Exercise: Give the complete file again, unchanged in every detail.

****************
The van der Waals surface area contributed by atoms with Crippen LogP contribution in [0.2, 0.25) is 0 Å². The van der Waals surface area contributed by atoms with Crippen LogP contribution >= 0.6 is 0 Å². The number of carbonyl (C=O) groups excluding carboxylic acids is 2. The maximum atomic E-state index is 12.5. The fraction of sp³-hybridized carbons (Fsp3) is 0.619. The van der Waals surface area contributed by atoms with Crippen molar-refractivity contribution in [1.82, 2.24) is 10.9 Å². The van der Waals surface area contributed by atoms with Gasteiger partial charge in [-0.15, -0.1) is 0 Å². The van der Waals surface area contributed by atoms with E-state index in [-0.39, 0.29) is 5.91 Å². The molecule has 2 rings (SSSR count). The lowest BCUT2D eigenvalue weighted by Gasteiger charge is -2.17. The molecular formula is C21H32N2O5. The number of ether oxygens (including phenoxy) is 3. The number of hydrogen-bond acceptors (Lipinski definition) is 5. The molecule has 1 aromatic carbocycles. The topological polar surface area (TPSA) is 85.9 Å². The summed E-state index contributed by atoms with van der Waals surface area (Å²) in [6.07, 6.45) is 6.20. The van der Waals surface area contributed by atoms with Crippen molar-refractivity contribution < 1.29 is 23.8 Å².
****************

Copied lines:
The van der Waals surface area contributed by atoms with Crippen LogP contribution in [0.2, 0.25) is 0 Å². The van der Waals surface area contributed by atoms with Crippen LogP contribution >= 0.6 is 0 Å². The number of carbonyl (C=O) groups excluding carboxylic acids is 2. The maximum atomic E-state index is 12.5. The fraction of sp³-hybridized carbons (Fsp3) is 0.619. The van der Waals surface area contributed by atoms with Crippen molar-refractivity contribution in [1.82, 2.24) is 10.9 Å². The van der Waals surface area contributed by atoms with Gasteiger partial charge in [-0.15, -0.1) is 0 Å². The van der Waals surface area contributed by atoms with E-state index in [-0.39, 0.29) is 5.91 Å². The molecule has 2 rings (SSSR count). The lowest BCUT2D eigenvalue weighted by Gasteiger charge is -2.17. The molecular formula is C21H32N2O5. The number of ether oxygens (including phenoxy) is 3. The number of hydrogen-bond acceptors (Lipinski definition) is 5. The molecule has 1 aromatic carbocycles. The topological polar surface area (TPSA) is 85.9 Å². The summed E-state index contributed by atoms with van der Waals surface area (Å²) in [6.07, 6.45) is 6.20. The van der Waals surface area contributed by atoms with Crippen molar-refractivity contribution < 1.29 is 23.8 Å².